Coming to Napa Center in Los Angeles is always a pleasure! It feels like coming back home. It’s a time for me to support my son in his journey while he works so hard to achieve a goal that comes to others easily.
This is our fourth visit to Napa for their three-week intensive therapy program. I sit down and scan the room while my son works with one of the therapists. I see the children as little angels running around, playing and struggling, and my eyes fill with tears of inspiration and gratitude. How hard these special angels work, while transforming whoever comes around them, pushing their parents, caregivers and staff to their highest potential.
The other day someone said to me, "Senait, I want to get to know Aaron and have more understanding, because I am afraid to be around people in a wheelchair. I just don’t know what to do with myself or how to be around them." I loved her sincerity and as I started to think about it, I was inspired to shed some light by writing about my experience.
As a special needs parent, I have spent 12 years being blessed to be around the healers and angels as I like to call these amazing children. For parents of typically-developing children or for anyone that has never been involved with special needs children, it's challenging to get their world. Many people are uncomfortable around someone with a disability. Here are some things to keep in mind:
1. Confront you with what is not healed within you. Since I had my son in 2003, my journey automatically turned inward, there was nothing I could do about it. The amount of healing that has happened for me is worth 10 years of therapy. I had never imagined I needed healing from anything before his birth and would have argued with you if you told me I did!
2. Will make you question everything you know about life! You will be forced to question your beliefs, everything you know, expanding you to new discoveries. My spirituality was shaken when I was confronted with my son’s diagnosis. I got angry, I got sad, I got crazy, I felt every emotion that a human can possibly experience. I went high up to heaven and down to hell with difficult questions to ask before I found balance in my spirituality and this is true of every special needs parent I have met.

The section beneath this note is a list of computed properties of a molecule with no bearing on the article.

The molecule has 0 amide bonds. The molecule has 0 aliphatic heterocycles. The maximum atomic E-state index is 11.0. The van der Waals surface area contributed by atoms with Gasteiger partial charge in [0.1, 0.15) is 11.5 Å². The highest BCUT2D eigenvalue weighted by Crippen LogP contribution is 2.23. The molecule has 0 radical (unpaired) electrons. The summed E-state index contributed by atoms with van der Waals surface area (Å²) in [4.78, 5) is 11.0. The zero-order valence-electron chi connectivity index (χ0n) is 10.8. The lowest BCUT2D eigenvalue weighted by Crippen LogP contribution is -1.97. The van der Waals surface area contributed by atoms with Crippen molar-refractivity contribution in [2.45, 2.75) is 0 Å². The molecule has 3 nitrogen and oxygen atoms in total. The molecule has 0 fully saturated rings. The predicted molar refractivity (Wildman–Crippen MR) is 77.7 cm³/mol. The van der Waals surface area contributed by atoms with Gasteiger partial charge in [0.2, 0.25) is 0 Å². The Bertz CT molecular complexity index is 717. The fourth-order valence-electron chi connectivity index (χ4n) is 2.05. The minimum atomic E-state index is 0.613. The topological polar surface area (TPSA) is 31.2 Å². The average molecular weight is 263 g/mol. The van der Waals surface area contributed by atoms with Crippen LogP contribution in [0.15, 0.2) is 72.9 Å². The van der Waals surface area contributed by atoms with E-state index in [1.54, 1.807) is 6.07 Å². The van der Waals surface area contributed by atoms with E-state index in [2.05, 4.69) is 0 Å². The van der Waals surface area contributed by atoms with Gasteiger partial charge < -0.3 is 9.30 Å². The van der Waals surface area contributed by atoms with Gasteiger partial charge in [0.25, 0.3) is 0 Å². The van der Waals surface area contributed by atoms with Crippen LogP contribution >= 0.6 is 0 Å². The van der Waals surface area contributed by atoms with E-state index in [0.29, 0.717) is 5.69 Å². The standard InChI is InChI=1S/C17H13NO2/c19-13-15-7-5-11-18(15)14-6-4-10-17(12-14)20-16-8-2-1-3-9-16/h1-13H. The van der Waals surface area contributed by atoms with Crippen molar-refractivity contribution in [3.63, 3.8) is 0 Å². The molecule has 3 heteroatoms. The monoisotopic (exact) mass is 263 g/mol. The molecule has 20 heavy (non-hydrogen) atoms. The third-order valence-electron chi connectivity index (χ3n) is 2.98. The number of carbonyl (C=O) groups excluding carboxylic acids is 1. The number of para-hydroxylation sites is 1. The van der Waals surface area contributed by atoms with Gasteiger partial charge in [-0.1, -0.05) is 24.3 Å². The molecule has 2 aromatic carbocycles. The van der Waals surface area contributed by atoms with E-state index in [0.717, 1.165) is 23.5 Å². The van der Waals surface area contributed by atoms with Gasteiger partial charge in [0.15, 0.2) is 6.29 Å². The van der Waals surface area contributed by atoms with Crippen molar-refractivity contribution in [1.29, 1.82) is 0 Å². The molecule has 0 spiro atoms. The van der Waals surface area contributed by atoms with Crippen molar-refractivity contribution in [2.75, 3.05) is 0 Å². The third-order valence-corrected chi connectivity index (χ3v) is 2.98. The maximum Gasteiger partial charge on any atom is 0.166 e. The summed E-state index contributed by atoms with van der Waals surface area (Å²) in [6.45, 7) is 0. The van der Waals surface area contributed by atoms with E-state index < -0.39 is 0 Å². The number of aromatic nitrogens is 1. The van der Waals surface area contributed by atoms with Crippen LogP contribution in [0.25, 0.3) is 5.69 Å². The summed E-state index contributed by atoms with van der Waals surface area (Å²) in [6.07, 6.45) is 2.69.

3. Will awaken the potential to heal within you that was already there. As you are passionately figuring out how to heal or help your child in their process, you have already began the process of healing parts of yourself that need healing. Being uncomfortable around special needs people is an opportunity to become aware of pain you are carrying so that you can heal it.
4. Remind you not to underestimate them. If you have concluded in your mind from your assessment that a special needs child in front of you understands you and the world around them about 30%, always multiply that by 100. A special needs child might be challenged in the way they move, communicate or interact, but they are all in there.
5. Will teach you about faith and patience, big time! I sometimes find myself not worrying too much about what other people find so worrisome in daily life and I tend to tolerate even the most annoying things. Where did I learn that? You guessed it right! My special needs son!
If a special needs child has entered your life, whether as a new parent, a neighbor, a teacher, a family friend or community member, consider yourself lucky! You have an opportunity to experience an expansion of inner wisdom and the miracle of true and authentic love by an Angel on Earth.